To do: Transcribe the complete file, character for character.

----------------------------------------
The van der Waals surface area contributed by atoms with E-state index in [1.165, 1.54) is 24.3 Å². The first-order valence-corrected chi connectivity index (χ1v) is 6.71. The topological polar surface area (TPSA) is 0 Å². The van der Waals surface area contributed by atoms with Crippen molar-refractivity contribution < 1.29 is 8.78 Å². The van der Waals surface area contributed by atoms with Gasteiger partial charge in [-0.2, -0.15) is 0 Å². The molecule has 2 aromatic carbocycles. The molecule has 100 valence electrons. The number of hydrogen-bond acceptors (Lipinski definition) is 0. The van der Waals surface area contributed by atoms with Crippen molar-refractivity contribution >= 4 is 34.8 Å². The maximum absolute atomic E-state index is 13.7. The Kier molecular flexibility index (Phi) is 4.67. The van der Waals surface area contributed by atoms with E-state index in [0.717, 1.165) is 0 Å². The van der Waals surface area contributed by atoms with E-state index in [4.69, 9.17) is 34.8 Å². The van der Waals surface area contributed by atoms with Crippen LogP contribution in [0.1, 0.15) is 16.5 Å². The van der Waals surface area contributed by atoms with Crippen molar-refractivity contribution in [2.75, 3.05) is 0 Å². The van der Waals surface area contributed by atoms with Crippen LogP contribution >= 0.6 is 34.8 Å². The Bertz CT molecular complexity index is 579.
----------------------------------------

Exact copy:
The van der Waals surface area contributed by atoms with E-state index in [1.165, 1.54) is 24.3 Å². The first-order valence-corrected chi connectivity index (χ1v) is 6.71. The topological polar surface area (TPSA) is 0 Å². The van der Waals surface area contributed by atoms with Crippen molar-refractivity contribution < 1.29 is 8.78 Å². The van der Waals surface area contributed by atoms with Gasteiger partial charge in [-0.2, -0.15) is 0 Å². The molecule has 2 aromatic carbocycles. The molecule has 100 valence electrons. The number of hydrogen-bond acceptors (Lipinski definition) is 0. The van der Waals surface area contributed by atoms with Crippen molar-refractivity contribution >= 4 is 34.8 Å². The maximum absolute atomic E-state index is 13.7. The Kier molecular flexibility index (Phi) is 4.67. The van der Waals surface area contributed by atoms with E-state index in [0.717, 1.165) is 0 Å². The van der Waals surface area contributed by atoms with E-state index in [4.69, 9.17) is 34.8 Å². The van der Waals surface area contributed by atoms with Crippen LogP contribution in [0.1, 0.15) is 16.5 Å². The van der Waals surface area contributed by atoms with Crippen molar-refractivity contribution in [2.75, 3.05) is 0 Å². The van der Waals surface area contributed by atoms with Crippen LogP contribution >= 0.6 is 34.8 Å². The Bertz CT molecular complexity index is 579.